Recently I have been studying quantum mechanics in The Theoretical Minimum by Susskind. In his experiment, when the apparatus rotated by an arbitrary angle within the $x{–}z$ plane, the average measurement result is $\hat{n}\cdot\hat{m}$. He explains as below:

Classically, if $\sigma$ were a vector, we would expect the result of the experiment to be the component of $\sigma$ along the $\hat n$ axis. If $\hat n$ lies at an angle $\theta$ with respect to $z$, the classical answer would be $\sigma=\cos\theta$. But as you might guess, each time we do the experiment we get $σ = \pm1$. However, the result is statistically biased so that the average value is $\cos\theta$.

My question is: if we get $\pm1$ randomly in a qubit, how do we get a statistically biased average value of $\cos\theta$?


The way to express an arbitrary Pure Qubit is:

$$|n \rangle = \cos{\frac{\theta}{2}} |0 \rangle + e^{i\phi}\sin{\frac{\theta}{2}} |1 \rangle$$

Where $n$ is the Bloch Vector with angle $\theta$ with respect to the positive $z\text{ -axis}$ and angle $\phi$ with respect to the positive $x\text{ -axis}$ on the $xy\text{ -plane}$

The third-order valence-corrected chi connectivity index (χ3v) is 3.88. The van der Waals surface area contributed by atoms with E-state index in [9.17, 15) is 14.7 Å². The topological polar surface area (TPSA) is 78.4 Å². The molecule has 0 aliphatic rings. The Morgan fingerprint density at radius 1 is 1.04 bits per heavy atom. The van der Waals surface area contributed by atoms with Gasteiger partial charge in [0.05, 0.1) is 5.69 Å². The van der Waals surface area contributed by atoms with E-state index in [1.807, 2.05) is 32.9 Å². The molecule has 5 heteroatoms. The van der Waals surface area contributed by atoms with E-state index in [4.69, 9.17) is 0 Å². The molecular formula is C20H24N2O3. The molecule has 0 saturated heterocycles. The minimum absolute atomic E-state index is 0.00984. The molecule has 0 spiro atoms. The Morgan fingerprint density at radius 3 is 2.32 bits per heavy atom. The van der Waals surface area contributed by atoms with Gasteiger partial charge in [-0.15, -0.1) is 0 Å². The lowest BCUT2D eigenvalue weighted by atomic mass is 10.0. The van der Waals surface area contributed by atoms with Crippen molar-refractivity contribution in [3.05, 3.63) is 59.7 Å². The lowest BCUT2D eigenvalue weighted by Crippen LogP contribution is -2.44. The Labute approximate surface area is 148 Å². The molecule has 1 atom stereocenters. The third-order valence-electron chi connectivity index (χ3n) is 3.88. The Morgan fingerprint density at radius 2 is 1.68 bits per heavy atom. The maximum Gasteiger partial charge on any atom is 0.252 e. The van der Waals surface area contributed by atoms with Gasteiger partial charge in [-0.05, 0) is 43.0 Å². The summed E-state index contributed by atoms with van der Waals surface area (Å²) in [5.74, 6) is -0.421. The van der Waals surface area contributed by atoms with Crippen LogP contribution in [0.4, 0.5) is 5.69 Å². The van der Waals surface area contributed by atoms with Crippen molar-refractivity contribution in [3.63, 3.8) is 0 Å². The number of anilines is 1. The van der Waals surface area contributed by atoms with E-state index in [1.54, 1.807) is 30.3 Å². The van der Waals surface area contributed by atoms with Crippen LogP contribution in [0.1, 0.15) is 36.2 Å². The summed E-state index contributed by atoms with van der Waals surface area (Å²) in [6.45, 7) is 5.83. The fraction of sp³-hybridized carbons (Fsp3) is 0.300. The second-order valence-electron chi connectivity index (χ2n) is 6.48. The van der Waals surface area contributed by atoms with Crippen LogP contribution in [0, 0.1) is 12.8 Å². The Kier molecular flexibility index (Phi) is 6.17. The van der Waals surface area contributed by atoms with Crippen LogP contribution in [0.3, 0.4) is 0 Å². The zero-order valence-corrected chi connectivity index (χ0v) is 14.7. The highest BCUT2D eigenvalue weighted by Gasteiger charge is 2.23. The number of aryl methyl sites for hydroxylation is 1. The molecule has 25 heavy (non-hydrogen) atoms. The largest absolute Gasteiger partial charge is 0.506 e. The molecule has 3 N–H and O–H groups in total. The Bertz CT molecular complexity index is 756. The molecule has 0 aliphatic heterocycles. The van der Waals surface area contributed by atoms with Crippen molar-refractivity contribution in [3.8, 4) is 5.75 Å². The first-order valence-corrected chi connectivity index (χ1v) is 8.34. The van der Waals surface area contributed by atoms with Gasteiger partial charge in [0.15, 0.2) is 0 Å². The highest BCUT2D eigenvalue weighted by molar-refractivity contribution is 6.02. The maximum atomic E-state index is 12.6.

And if we are measuring some $| \psi \rangle$ along the axis $| n \rangle$, then the probability we obtain $+\frac{\hbar}{2}$ is $|\langle n | \psi \rangle|^2$ and ofcourse the probability we obtain $-\frac{\hbar}{2}$ is $|\langle -n | \psi \rangle|^2$, where $|-n \rangle$ is simply the vector in the opposite direction of $|n \rangle$, because obviously those are the only two eigenstates we can obtain measuring along that axis.

From here you should be able to find expected values and other statistical attributes which would depend on the angles at hand.

Bellow is a Bloch Sphere, which is a very useful visual aid for seeing Rotations of Single Qubits and how that effects observed probabilities.

enter image description here

  • $\begingroup$ Thanks for your nice explanation .But I think the book or lecture is missing the explanation initially. $\endgroup$ – Amitabha Chakraborty Mar 25 at 4:28

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